Unlike San Diego, Floridians have little interest in Rubio’s Baja origin story. They do, however, care about awards the restaurant chain has won. Photo courtesy of Rubios Coastal Grill

Unlike San Diego, Floridians have little interest in Rubio’s Baja origin story. They do, however, care about awards the restaurant chain has won. Photo courtesy of Rubios Coastal Grill

— Call it a tale of two coasts.

In California, the marketing for Rubio’s Coastal Grill has long leaned on the story of co-founder Ralph Rubio getting hooked on fish tacos while on a Baja camping trip in 1974, and later giving the U.S. its first taste of the fare in a walk-up stand in Mission Bay.

But in Florida — where this summer Rubio’s opened eight locations in its first East Coast expansion — this origin tale didn’t resonate. Instead, focus groups there ate up accolades, such as the Carlsbad-based company being rated the U.S.’s top Mexican food chain by Consumer Reports in 2015.

Its Florida marketing campaign — largely social media, direct mail and targeted digital display ads — reflects those focus group findings.

“As we open new stores in the rest of the system, we always play up the history and authenticity of Ralph as the co-founder, and the fact that we’re going to be celebrating our 35th anniversary in January,” said CEO Marc Simon, who took part in the focus groups.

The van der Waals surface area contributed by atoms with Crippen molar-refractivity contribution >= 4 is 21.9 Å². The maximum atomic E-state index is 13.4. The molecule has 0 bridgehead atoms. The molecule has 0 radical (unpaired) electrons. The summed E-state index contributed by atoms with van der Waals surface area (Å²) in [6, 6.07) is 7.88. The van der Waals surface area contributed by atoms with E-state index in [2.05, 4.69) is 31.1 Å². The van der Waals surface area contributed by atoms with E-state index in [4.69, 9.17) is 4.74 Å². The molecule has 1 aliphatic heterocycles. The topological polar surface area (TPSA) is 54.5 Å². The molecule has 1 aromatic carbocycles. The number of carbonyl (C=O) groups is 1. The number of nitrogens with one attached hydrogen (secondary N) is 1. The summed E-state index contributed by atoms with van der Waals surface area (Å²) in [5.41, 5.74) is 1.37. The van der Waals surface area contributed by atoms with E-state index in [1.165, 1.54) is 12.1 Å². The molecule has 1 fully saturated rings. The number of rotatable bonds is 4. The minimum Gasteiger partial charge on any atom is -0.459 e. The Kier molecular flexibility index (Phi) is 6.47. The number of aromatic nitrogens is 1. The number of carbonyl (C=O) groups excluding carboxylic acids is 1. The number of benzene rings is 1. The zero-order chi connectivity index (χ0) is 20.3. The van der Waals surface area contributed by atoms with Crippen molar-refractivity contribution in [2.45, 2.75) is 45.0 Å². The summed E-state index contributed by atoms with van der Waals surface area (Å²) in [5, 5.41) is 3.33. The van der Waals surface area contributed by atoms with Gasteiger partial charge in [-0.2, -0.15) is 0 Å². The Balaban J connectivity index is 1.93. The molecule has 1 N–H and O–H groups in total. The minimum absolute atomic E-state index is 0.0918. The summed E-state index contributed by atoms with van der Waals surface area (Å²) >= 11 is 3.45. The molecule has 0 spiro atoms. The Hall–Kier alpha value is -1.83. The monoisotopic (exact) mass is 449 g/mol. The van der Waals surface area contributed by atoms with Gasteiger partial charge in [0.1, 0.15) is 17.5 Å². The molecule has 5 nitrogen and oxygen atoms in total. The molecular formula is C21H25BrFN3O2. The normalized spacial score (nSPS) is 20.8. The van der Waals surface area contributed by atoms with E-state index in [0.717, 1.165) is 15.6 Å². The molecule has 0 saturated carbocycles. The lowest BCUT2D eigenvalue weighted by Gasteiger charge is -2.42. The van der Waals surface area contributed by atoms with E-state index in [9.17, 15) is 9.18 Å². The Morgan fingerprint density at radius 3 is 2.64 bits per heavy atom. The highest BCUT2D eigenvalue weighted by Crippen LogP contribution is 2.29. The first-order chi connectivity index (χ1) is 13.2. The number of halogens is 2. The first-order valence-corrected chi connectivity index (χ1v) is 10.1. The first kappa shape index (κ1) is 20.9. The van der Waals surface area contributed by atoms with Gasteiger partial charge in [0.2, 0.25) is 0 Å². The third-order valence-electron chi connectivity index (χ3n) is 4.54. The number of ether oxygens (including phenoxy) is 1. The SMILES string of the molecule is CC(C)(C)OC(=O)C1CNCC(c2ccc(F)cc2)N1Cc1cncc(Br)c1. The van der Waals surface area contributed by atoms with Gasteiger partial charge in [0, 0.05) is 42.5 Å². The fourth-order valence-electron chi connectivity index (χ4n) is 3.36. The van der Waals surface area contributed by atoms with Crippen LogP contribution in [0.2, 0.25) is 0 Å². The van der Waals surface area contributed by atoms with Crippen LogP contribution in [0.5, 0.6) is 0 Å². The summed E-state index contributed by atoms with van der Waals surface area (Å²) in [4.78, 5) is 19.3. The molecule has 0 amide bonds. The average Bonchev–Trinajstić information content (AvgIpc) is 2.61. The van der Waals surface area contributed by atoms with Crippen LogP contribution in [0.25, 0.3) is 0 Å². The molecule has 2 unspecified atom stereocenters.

“That history really plays no purpose in Florida. There’s no real interest in that story. But what they are interested in is the quality of the food, the quality of the experience, which we play up.”

The feedback in Florida may even lead Rubio’s to tweak its marketing in other areas that don’t have a strong Baja connection. In addition to Florida and California, Rubio’s has locations in Nevada, Arizona, Colorado and Utah, in total operating about 200 restaurants, with 4,000 employees.

Trophy Fish (Taco)

Fish tacos are already a somewhat known commodity in Florida, as opposed to earlier expansions throughout the Southwest. So rather than emphasizing novelty, Rubio’s positioned itself as having the original — and most-loved — fish taco.

Indeed, the delicacy is at the center of its Florida marketing push. Meanwhile, in San Diego over the last few years, the company has sought to highlight its broad seafood menu, including gourmet tacos, salads and mahi mahi.

“With the expansion, we started at the core of what we are, which is America’s most-loved fish tacos, as evidenced by the collection of awards we’ve won. It’s a much tighter message. Whereas in San Diego, we talk broadly about coastal cuisine, shifting away from just fish tacos,” said Senior Vice President of Marketing Karin Silk.

Restaurant analyst John Gordon, owner of Pacific Management Consulting Group in San Diego, said Rubio’s struggled to find a strong identity a decade ago, but in recent years arrived at what’s best described as California coastal cuisine.